Glimmr Canvas-Based Drawing

version 2/101030 by Erik Temple

  • Home page
  • Beginning
  • Previous
  • Next



  • Section: Primitives

    A primitive element is a simple shape that is generally intended to be used in concert with other shapes and images to build up a composition; for example, rectangles and lines. The meaning of a graphics primitive is somewhat stretched here, since the only primitive actually provided by Glulx is a simple rectangle, whereas all of the other "primitives" provided by Glimmr Canvas-Based Drawing are in fact built up out of rectangles. The most intensive of these, the line primitive, can be made up of many, many rectangles and may be quite slow to draw. The primitives included with GCBD are:

        Rectangle primitive - A simple rectangle of color.

        Box primitive - An "empty" rectangle defined by a surrounding line of variable thickness.

        Stroked rectangle primitive - A rectangle of color surrounded by a line of another color. Basically, a rectangle primitive with a box primitive drawn around it. (Not really a "primitive", then, but the algorithm used draws this faster than using the two primitives, so it makes sense to provide it.)

        Line primitive - A straight line drawn between any two points. Horizontal and vertical lines will be the fastest to draw. Diagonal lines, especially long lines or lines approaching a 45 degree angle, can be much slower.

        Point primitive - A rectangle whose size is defined by its line-weight.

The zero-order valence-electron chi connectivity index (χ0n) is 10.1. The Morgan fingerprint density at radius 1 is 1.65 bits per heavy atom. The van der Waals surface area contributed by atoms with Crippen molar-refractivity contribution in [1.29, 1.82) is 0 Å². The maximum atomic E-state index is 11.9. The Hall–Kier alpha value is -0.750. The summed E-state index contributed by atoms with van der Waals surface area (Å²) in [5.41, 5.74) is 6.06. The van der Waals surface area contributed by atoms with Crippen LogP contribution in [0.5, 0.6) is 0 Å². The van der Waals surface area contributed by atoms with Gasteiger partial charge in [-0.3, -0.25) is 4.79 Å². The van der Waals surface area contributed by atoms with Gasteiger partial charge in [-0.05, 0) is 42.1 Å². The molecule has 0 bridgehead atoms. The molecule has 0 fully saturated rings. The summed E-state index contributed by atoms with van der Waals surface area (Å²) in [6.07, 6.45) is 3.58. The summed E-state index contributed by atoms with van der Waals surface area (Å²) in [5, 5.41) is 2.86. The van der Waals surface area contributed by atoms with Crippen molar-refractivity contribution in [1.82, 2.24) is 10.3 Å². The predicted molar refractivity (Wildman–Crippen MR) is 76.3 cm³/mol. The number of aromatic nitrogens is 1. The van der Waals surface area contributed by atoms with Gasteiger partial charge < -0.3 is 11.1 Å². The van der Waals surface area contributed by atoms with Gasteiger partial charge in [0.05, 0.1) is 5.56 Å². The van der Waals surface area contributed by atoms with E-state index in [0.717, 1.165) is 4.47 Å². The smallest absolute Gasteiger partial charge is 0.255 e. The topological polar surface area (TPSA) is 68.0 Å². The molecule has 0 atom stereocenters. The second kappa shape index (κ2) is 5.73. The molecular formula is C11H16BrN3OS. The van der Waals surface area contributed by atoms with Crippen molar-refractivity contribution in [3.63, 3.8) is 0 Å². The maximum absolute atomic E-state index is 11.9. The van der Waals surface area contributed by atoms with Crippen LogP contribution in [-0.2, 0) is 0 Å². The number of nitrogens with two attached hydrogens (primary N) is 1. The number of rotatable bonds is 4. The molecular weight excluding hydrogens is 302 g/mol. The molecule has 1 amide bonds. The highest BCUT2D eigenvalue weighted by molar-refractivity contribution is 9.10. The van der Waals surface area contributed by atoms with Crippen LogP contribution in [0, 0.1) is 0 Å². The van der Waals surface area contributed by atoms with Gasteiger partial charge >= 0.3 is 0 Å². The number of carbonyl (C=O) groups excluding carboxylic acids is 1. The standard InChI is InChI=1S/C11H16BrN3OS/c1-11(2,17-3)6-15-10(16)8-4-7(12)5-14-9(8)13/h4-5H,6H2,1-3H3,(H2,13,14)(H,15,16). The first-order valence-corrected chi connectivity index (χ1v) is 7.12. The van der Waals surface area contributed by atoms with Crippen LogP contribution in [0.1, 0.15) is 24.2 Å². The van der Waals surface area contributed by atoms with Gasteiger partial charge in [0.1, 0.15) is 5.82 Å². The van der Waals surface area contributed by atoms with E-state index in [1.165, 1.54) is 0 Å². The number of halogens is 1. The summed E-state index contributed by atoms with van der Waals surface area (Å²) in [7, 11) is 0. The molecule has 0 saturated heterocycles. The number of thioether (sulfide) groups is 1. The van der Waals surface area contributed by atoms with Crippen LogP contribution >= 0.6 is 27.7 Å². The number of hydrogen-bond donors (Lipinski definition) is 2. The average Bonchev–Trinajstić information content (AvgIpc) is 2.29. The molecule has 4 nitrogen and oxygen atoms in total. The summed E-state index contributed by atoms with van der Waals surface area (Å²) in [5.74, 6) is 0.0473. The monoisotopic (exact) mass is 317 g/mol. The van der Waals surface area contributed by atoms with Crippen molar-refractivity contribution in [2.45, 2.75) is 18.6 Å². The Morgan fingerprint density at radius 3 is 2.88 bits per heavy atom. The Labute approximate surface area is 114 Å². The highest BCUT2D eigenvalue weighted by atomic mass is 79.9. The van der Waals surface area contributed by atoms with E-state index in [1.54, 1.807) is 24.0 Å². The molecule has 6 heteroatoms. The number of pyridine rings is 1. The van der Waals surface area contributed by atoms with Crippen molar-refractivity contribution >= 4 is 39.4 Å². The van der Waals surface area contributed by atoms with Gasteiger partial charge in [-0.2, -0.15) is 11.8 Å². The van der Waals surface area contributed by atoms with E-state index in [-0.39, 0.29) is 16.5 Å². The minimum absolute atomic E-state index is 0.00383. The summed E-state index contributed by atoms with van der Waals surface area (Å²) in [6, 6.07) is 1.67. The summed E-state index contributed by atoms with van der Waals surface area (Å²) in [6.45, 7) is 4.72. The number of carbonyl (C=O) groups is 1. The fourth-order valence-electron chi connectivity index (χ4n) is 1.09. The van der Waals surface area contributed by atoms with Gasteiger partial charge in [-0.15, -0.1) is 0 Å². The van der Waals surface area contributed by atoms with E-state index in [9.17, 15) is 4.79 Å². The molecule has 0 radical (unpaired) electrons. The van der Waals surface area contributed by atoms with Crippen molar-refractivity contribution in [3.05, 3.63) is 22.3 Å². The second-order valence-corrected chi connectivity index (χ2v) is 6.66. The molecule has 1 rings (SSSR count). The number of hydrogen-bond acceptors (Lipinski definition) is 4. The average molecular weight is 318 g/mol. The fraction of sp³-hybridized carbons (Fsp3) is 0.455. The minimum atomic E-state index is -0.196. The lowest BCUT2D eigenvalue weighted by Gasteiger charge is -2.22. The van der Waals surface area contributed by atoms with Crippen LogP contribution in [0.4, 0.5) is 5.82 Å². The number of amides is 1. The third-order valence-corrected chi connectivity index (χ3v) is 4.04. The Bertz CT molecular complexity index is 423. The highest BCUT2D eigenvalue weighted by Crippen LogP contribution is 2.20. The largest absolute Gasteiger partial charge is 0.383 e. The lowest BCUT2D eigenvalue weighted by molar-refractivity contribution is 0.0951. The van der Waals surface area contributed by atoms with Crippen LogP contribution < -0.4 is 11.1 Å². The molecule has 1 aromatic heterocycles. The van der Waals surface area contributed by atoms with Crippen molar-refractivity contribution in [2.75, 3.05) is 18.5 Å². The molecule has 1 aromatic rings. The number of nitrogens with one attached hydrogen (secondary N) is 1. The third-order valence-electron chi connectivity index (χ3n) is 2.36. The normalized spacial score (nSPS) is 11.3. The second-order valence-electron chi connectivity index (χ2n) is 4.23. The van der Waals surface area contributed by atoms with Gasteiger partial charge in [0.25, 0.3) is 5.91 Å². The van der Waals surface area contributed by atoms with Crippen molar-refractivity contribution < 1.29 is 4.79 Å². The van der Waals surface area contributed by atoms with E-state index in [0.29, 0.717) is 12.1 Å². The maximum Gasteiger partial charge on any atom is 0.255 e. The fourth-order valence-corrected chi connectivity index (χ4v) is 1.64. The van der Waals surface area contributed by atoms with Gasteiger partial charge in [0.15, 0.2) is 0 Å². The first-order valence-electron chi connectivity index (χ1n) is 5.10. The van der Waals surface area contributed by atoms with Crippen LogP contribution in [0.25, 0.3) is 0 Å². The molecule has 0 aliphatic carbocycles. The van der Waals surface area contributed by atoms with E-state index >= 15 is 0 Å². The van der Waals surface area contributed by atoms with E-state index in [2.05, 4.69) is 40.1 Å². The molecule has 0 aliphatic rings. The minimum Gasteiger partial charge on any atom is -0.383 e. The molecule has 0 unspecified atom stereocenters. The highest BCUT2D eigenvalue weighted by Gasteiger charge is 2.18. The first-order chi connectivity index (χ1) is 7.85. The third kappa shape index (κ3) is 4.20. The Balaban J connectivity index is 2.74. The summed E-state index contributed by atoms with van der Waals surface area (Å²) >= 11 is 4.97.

Primitives have an origin, as do all g-elements, and they also have a second coordinate pair, the "endpoint". For most primitives, the origin describes the upper left corner, while the endpoint describes the lower right corner. The line primitive, however, is freer--the two points can in fact have any relationship. Because the size of primitive elements is defined by two points on the canvas, they cannot be scaled at the element level in the same way as sprite elements can (they will, of course, scale along with the canvas).

    Four primitives--the box, line, and stroked rectangle primitives--have a "line-weight" property that defines the thickness of the lines that make them up. This is the only property of primitives that responds to scaling. The response is coarse, however, because line-weight is measured in pixels. Fractional pixel measurements are not possible, and are rounded to the nearest integer. For example, if you define a line-weight of 2 pixels, the line will appear as two pixels wide when the canvas is scaled down to 75% of full size, but will appear as 1 pixel when scaled to 74% or less.

    The color of a primitive is specified using the "tint" property. This is a glulx color value (see the Glulx Text Effects extension). Some primitives (the stroked rectangle) also have a "background tint" property that supplies a second color value, in this case the color of the "stroke" that surrounds the central fill of the rectangle.